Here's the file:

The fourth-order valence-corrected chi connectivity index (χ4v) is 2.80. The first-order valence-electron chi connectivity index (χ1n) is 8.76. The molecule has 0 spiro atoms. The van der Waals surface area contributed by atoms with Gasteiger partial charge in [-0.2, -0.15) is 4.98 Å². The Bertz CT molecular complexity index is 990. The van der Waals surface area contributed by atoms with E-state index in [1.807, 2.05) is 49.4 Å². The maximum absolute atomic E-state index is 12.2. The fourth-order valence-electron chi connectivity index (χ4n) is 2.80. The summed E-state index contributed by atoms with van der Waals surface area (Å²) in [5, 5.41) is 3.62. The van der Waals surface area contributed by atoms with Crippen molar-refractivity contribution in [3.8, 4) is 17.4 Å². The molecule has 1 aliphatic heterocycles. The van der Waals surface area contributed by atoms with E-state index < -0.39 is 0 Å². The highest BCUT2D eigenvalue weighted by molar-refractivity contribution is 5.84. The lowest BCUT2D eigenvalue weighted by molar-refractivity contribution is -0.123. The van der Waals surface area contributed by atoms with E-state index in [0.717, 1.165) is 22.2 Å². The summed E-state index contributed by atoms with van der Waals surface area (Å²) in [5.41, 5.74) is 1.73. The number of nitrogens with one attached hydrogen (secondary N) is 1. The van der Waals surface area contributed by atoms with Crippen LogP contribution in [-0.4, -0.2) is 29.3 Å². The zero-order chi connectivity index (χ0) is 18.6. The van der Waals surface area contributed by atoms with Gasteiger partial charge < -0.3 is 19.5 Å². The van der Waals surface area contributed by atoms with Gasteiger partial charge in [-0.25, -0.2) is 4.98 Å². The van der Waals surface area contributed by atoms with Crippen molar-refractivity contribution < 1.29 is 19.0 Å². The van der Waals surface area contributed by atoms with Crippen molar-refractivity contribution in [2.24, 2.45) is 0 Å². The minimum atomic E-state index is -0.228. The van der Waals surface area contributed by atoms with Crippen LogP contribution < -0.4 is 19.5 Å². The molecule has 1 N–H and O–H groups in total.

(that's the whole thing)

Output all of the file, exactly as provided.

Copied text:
The fourth-order valence-corrected chi connectivity index (χ4v) is 2.80. The first-order valence-electron chi connectivity index (χ1n) is 8.76. The molecule has 0 spiro atoms. The van der Waals surface area contributed by atoms with Gasteiger partial charge in [-0.2, -0.15) is 4.98 Å². The Bertz CT molecular complexity index is 990. The van der Waals surface area contributed by atoms with E-state index in [1.807, 2.05) is 49.4 Å². The maximum absolute atomic E-state index is 12.2. The fourth-order valence-electron chi connectivity index (χ4n) is 2.80. The summed E-state index contributed by atoms with van der Waals surface area (Å²) in [5, 5.41) is 3.62. The van der Waals surface area contributed by atoms with Crippen molar-refractivity contribution in [3.8, 4) is 17.4 Å². The molecule has 1 aliphatic heterocycles. The van der Waals surface area contributed by atoms with E-state index < -0.39 is 0 Å². The highest BCUT2D eigenvalue weighted by molar-refractivity contribution is 5.84. The lowest BCUT2D eigenvalue weighted by molar-refractivity contribution is -0.123. The van der Waals surface area contributed by atoms with E-state index in [0.717, 1.165) is 22.2 Å². The summed E-state index contributed by atoms with van der Waals surface area (Å²) in [5.41, 5.74) is 1.73. The number of nitrogens with one attached hydrogen (secondary N) is 1. The van der Waals surface area contributed by atoms with Crippen LogP contribution in [-0.4, -0.2) is 29.3 Å². The zero-order chi connectivity index (χ0) is 18.6. The van der Waals surface area contributed by atoms with Gasteiger partial charge < -0.3 is 19.5 Å². The van der Waals surface area contributed by atoms with Gasteiger partial charge in [-0.25, -0.2) is 4.98 Å². The van der Waals surface area contributed by atoms with Crippen molar-refractivity contribution < 1.29 is 19.0 Å². The van der Waals surface area contributed by atoms with Crippen molar-refractivity contribution in [2.24, 2.45) is 0 Å². The minimum atomic E-state index is -0.228. The van der Waals surface area contributed by atoms with Crippen LogP contribution < -0.4 is 19.5 Å². The molecule has 1 N–H and O–H groups in total.